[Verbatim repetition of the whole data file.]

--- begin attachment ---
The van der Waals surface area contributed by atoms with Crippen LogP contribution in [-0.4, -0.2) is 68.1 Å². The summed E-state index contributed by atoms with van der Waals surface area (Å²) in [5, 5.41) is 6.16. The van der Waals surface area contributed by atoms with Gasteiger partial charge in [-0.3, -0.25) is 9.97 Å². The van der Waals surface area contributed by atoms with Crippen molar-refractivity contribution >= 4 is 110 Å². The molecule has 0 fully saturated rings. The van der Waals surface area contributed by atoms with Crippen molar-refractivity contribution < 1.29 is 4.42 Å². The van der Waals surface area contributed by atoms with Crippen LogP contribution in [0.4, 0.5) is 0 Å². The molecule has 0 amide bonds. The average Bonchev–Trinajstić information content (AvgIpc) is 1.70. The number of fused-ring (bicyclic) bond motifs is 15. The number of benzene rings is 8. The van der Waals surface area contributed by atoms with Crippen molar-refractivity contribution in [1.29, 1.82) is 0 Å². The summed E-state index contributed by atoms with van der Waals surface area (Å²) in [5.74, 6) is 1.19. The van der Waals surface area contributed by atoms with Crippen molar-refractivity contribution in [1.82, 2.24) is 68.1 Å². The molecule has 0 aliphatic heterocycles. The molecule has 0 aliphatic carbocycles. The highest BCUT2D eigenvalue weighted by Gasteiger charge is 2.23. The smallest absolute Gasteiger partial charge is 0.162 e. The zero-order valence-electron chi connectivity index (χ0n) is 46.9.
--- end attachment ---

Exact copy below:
The van der Waals surface area contributed by atoms with Crippen LogP contribution in [-0.4, -0.2) is 68.1 Å². The summed E-state index contributed by atoms with van der Waals surface area (Å²) in [5, 5.41) is 6.16. The van der Waals surface area contributed by atoms with Gasteiger partial charge in [-0.3, -0.25) is 9.97 Å². The van der Waals surface area contributed by atoms with Crippen molar-refractivity contribution >= 4 is 110 Å². The molecule has 0 fully saturated rings. The van der Waals surface area contributed by atoms with Crippen molar-refractivity contribution < 1.29 is 4.42 Å². The van der Waals surface area contributed by atoms with Crippen LogP contribution in [0.4, 0.5) is 0 Å². The molecule has 0 amide bonds. The average Bonchev–Trinajstić information content (AvgIpc) is 1.70. The number of fused-ring (bicyclic) bond motifs is 15. The number of benzene rings is 8. The van der Waals surface area contributed by atoms with Crippen molar-refractivity contribution in [1.29, 1.82) is 0 Å². The summed E-state index contributed by atoms with van der Waals surface area (Å²) in [5.74, 6) is 1.19. The van der Waals surface area contributed by atoms with Crippen molar-refractivity contribution in [1.82, 2.24) is 68.1 Å². The molecule has 0 aliphatic heterocycles. The molecule has 0 aliphatic carbocycles. The highest BCUT2D eigenvalue weighted by Gasteiger charge is 2.23. The smallest absolute Gasteiger partial charge is 0.162 e. The zero-order valence-electron chi connectivity index (χ0n) is 46.9.